Health Effects of Wood Smoke

by Sharon Hopkins

The smell of smoke, especially wood smoke is loved by many! This is probably because it brings back fond memories of cozy nights, sitting by the fire. Cooking food on wooden stoves adds a delicious, mouth-watering aroma to the smoke. Unfortunately, inhaling wood smoke is not very different from breathing in cigarette smoke.

In general, smoke comprises numerous tiny particles of carbon compounds, which occur when organic material like coal or wood is burnt. Wooden stoves mainly emit carbon monoxide, sulfur dioxide, nitrogen oxides, volatile organic compounds and particulate material. These organic compounds mainly include benzopyrenes, dibenzocarbazoles, dibenzanthracenes, phenols, aldehydes and cresols.

The adverse health effects of wood smoke can be quite severe and are felt by everyone. These include:

Long Term Effects

  • Decrease in lung function: The particles present in smoke are too small to be filtered by your respiratory system and so they can easily wind up deep within the lungs. Once these compounds enter the lungs, they stay there for months and cause chemical changes as well as structural damage. Excessive exposure to wood smoke may interfere with proper lung development in babies and toddlers.
  • Bronchitis: Prolonged inhalation of wood smoke could cause people, especially younger children, to develop a long-term inflammation in the airways and lungs. This condition is known as chronic bronchitis. The severity of this disease depends on the amount of exposure to smoke.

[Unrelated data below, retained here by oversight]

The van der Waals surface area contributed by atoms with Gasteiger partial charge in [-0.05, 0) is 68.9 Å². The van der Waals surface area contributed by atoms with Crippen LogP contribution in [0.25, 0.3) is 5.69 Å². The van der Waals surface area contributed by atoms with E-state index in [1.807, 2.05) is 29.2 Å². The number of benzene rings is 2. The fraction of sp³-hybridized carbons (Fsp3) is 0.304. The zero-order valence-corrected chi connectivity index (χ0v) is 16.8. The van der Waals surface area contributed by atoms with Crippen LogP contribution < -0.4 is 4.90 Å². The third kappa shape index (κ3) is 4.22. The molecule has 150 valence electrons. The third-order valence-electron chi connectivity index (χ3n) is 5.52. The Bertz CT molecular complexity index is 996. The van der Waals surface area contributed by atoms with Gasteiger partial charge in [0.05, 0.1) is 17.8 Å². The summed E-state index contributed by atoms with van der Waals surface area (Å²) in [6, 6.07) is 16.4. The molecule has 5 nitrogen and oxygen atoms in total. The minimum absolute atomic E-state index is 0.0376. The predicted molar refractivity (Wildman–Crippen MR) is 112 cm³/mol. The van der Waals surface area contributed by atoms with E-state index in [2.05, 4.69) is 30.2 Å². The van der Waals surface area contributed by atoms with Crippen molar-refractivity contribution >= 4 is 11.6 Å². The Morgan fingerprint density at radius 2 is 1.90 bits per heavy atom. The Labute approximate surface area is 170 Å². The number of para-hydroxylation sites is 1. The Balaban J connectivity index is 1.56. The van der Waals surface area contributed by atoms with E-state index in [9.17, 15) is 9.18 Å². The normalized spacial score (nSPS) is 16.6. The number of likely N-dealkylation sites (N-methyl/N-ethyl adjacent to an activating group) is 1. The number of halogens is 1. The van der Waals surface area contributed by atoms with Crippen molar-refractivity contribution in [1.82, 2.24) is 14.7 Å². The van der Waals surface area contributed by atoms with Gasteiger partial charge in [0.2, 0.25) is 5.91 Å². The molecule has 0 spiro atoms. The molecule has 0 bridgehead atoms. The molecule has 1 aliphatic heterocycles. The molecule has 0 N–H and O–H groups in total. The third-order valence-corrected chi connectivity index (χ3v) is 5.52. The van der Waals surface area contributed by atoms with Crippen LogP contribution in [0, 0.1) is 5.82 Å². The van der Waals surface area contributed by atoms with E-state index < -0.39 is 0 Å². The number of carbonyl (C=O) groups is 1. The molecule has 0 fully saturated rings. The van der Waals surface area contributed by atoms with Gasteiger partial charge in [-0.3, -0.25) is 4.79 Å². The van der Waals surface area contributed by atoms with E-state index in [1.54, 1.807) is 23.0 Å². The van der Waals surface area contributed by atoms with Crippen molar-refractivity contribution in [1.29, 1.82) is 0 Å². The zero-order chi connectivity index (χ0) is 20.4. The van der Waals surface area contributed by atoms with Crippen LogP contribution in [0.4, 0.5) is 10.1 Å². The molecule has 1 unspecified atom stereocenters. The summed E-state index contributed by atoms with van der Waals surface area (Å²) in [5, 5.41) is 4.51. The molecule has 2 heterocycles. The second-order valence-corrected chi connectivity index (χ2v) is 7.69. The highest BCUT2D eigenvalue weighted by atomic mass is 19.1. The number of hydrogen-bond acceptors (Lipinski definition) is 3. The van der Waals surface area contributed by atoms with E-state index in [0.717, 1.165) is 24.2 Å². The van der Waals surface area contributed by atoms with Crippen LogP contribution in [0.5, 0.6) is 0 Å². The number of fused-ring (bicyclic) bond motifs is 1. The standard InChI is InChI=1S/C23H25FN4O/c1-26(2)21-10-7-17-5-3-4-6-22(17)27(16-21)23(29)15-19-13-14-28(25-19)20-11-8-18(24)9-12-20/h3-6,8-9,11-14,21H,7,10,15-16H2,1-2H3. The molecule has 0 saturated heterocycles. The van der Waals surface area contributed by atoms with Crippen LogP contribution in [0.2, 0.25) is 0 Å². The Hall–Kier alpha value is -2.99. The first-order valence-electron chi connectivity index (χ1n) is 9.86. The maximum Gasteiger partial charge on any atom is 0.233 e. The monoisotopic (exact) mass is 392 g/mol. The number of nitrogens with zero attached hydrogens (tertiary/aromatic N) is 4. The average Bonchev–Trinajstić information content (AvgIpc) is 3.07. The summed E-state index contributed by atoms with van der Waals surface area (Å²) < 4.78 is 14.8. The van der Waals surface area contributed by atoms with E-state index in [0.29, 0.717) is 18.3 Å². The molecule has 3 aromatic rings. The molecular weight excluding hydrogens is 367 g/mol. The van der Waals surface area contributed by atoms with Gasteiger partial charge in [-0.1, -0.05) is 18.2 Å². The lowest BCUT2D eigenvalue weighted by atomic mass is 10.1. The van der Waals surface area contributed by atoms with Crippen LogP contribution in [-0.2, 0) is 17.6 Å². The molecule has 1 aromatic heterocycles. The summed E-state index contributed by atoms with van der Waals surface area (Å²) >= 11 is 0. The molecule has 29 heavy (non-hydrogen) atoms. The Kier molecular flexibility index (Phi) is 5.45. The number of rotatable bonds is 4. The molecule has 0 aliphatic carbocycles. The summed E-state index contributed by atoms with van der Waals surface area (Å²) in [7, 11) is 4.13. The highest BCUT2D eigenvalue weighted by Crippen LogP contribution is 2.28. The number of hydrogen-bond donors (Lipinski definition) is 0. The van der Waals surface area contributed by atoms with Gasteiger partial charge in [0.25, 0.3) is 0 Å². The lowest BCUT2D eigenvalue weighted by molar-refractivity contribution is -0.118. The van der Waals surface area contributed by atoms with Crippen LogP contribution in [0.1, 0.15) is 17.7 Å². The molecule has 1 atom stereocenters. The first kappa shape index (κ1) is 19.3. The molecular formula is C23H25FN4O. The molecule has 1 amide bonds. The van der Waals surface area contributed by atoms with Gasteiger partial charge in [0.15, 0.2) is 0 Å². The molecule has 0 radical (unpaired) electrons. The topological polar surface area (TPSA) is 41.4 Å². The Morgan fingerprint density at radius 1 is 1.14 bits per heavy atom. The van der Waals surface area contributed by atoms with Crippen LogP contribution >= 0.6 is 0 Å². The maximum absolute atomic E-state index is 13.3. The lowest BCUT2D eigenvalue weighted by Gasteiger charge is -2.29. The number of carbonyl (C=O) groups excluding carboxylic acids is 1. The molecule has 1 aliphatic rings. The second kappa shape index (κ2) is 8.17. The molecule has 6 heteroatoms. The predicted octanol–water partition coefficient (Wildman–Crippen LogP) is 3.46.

• Cardiovascular problems: The fine particles present in smoke affect not only the lungs, but also the heart, leading to Cor Pulmonale, irregular heartbeat and non-fatal heart attacks. Those who are already suffering from heart diseases may experience symptoms like shortness of breath, palpitations, chest pain and fatigue because of exposure to wood smoke.
  • Respiratory diseases: The compounds present in wood smoke depress the immune system, which damages the protective layer of cells in the lungs. This makes the respiratory system more vulnerable to viral and bacterial attacks, and increases the risks of diseases like pneumonia.
  • Cancer: It is a well-known fact that cigarette smoking can lead to cancer. However, the harmful compounds present in wood smoke are quite similar to the ones present in cigarette smoke. Therefore, excessive contact with wood smoke too can result in the development of cancer.

Short Term Effects

Some of the symptoms caused by wood smoke exposure last for a short period of time, but may come and go, like:

When the levels of particulates in the air are low, only vulnerable and sensitive people are likely to be affected. However, as the levels rise, even those who are healthy may be affected. While everyone can feel the impact of wood smoke, those who are especially vulnerable include:

  • Infants, toddlers and young children
  • Senior citizens
  • People suffering from respiratory diseases

Therefore, it is important that you protect yourself and your family from wood smoke, especially if you have a wooden stove or heater at home. If possible, switch over to gas or electronic heaters and stoves. In case wood heating techniques are the only option, make sure that:

  • There is ample air circulation within the heater, by adjusting the air intake or flue
  • You check the heater regularly to see if any smoke is being produced
  • Only well-seasoned hardwoods are used
  • Treated, stained or painted wood is strictly avoided
  • Wood used for fireplaces is copped into small pieces
  • For storage, the wood is stacked loosely and kept in an area that is well-aired

Speak to your healthcare provider for more ways to minimize the harmful health effects of wood smoke.



Warning: The reader of this article should exercise all precautionary measures while following instructions on the home remedies from this article. Avoid using any of these products if you are allergic to it. The responsibility lies with the reader and not with the site or the writer.
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